- an explanation of the outstanding balance such as “$500 deductible applied to in-office fracture care; patient has paid $0 to date”
- a summary of action to date such as “three statements mailed, two internal collection letters mailed, two phone call attempts, no response to entire series”
Putting the information on a worksheet enables the physician to simply check the desired action—forward to collection agency; write off to bad debt; or, if the patient qualifies, consider a charity write off or financial need discount.
Practices should also provide new patients with a detailed, written financial policy that outlines when patient balances will be collected and when accounts will be considered for collection activity. With financial matters, upfront communication is critical to reducing complaints.
What is the average age of transferred accounts?
Most practices turn accounts over to the collection agency on a monthly basis. Some, however, will wait as long as 120 days.
Patients who pay their bills will usually respond to the first statement; delinquent accounts ignore subsequent statements and letters. Collection agency representatives often note that the older an account is, the less likely it will be paid. Turning accounts over within 90 days may yield better results.
What percentage of transferred accounts had balances less than $50?
Many collection agencies will not accept small accounts because the potential yield is not sufficient to cover the collection costs. Even if the agency does accept balances less than $50, it makes better financial sense to collect them in the practice. These sums are often missed copays that should have been collected at the time of the visit. The balances may be small enough that a conversation with the patient during a follow-up or postoperative visit is manageable.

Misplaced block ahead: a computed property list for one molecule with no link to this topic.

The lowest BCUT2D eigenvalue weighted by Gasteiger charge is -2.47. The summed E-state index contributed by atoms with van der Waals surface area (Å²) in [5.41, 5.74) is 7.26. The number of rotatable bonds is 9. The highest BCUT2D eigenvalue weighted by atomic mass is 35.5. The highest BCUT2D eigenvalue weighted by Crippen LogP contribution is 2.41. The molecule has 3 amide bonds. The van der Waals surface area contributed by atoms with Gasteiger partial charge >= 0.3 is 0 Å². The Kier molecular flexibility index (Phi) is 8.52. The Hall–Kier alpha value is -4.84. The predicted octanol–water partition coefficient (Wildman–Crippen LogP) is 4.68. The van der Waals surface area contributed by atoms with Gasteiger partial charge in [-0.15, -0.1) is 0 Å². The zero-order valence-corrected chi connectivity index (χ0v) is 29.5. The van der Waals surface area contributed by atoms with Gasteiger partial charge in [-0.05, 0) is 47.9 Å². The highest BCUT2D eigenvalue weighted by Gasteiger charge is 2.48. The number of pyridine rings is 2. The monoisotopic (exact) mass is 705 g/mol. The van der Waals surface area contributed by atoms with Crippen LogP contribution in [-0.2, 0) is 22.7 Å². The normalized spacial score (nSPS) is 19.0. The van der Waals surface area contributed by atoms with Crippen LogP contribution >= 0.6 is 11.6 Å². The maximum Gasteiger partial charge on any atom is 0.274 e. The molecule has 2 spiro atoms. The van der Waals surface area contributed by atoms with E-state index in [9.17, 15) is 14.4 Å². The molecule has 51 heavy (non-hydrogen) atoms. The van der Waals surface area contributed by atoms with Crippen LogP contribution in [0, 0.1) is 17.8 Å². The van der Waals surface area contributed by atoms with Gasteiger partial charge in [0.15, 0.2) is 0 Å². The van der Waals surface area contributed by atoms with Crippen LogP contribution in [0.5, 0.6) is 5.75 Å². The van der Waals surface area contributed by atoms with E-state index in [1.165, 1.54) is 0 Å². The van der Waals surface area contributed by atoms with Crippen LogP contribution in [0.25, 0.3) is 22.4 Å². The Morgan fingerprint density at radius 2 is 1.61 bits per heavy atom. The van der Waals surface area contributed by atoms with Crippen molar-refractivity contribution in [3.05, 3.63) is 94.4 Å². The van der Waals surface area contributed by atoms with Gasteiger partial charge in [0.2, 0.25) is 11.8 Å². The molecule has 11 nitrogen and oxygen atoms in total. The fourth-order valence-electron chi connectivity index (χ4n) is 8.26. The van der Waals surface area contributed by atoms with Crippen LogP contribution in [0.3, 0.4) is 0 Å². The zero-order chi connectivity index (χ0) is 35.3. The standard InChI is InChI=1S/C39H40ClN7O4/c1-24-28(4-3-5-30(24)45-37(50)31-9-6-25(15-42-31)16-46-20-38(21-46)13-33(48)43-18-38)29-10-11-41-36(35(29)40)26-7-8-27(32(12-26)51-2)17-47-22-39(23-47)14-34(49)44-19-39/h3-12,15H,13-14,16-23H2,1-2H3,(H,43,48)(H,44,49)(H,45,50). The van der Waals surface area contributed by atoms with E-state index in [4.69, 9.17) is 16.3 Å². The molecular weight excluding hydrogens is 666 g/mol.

Run a report of patient accounts transferred to collections for the past year and calculate the volume of small dollar accounts. If a significant number are less than $50, consider implementing a training program to help staff talk with patients about financial issues and collect outstanding balances. Local colleges or associations such as your state orthopaedic society or BONES chapter may offer courses on this topic. Web-based training tools, such as the CD-ROM on “Successfully Talking with Patients about Money” available through KarenZupko Associates, are also an option.
How much did the agency collect last year?
The comparison between the value of accounts submitted to a collection agency and the amount collected indicates your collection yield. If you are seeing yields in excess of 50 percent, you should be asking whether you are sending accounts that could have been collected in the practice. If accounts are too “easy,” the agency yield will look quite good, but you should also consider the opportunity cost to the practice. With internal training, perhaps your staff could have collected some of those accounts.
Although no benchmarks exist for an “acceptable” yield for collection agencies, you should request a report of collections for the previous year for comparison to total dollars turned over. If you are not impressed with the results, meet with the agency to discuss how to improve future yields.